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Look, we have no idea what the hell Shameless is doing right now, either

Photo: Paul Sarkis/Showtime
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The penultimate episode is always a difficult one to review. More than any other episode, the effectiveness of this hour of television depends on what happens in next week’s finale. There is always the possibility that you could critique a show like Shameless for not doing something, and then the finale reveals that not doing the thing was all part of its plan. You’re rarely more at risk of looking dumb than when writing a review for an episode like “A Gallagher Pedicure.”


That being said, regardless of what may or may not happen next week, I feel confident saying that “A Gallagher Pedicure” is an hour of television that frustrated me immensely. After weeks where Lip’s story was the only one progressing without significant deficiencies, this episode fails to resolve any of those issues, while simultaneously muddying Lip’s storyline in the process. Rather than looking forward to how these stories will resolve next week, I will be tuning in wondering if they will ever get around to justifying the existence of about 90 percent of what the show has been doing in the back half of this season.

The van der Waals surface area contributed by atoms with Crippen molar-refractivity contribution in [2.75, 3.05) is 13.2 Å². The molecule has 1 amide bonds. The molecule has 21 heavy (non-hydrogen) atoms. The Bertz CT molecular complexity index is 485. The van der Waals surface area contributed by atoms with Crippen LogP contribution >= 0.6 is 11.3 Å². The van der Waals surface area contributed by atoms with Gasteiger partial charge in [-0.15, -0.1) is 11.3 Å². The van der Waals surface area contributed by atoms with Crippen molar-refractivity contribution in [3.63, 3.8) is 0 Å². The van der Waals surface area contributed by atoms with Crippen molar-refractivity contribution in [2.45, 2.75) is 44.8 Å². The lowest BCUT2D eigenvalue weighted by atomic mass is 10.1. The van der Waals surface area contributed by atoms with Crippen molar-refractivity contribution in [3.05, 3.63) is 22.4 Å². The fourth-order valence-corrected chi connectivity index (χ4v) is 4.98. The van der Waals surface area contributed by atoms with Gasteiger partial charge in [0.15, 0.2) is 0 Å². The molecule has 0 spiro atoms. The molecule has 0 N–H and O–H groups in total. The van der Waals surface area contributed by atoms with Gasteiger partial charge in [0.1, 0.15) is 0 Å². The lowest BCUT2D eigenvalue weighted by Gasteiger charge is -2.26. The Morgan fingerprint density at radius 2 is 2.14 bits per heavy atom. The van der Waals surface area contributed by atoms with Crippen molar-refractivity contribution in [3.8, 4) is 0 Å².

Let’s take Carl and Kassidi’s marriage as our first example. What I’ve been waiting for ever since the character’s introduction was for this story to tell us anything meaningful at all about Carl, and on paper this episode is on the verge of something. Kassidi, wanting to know more about her new husband, requests that he take her on a tour of all the places where his life of poverty brought him when he was growing up. Kassidi is a vessel for the show to explore distinctions of class, given her privileged upbringing, and this is the first time the show has narrowed in on that so specifically. And as Kassidi goes around Snapchatting dead bodies and taking selfies after drive-by shootings, there’s a story unfolding of Carl realizing that this girl has no respect for what he’s gone through, and why it’s so important to him that he’s found a way to move beyond that world through military school.

Photo: Paul Sarkis/Showtime

But that’s not how the story ends here. The story ends with what feels like the umpteenth time that Carl brings up military school, Kassidi freaks out, and Carl capitulates to her pathetic whining. Is it still possible that the show will do something with Kassidi’s poverty tourism next week when—I hope to god—this story resolves and Kassidi is never heard from again? Of course. But that doesn’t excuse repeating the same story beat and providing no justification for suffering through Kassidi’s poorly articulated insanity for so many weeks. In last week’s comments, there was a thread discussing that Kassidi is meant to be an echo of Monica in Carl’s story, which is an interesting thought that I refuse to give the show credit for, given how little it’s managed to do with this storyline.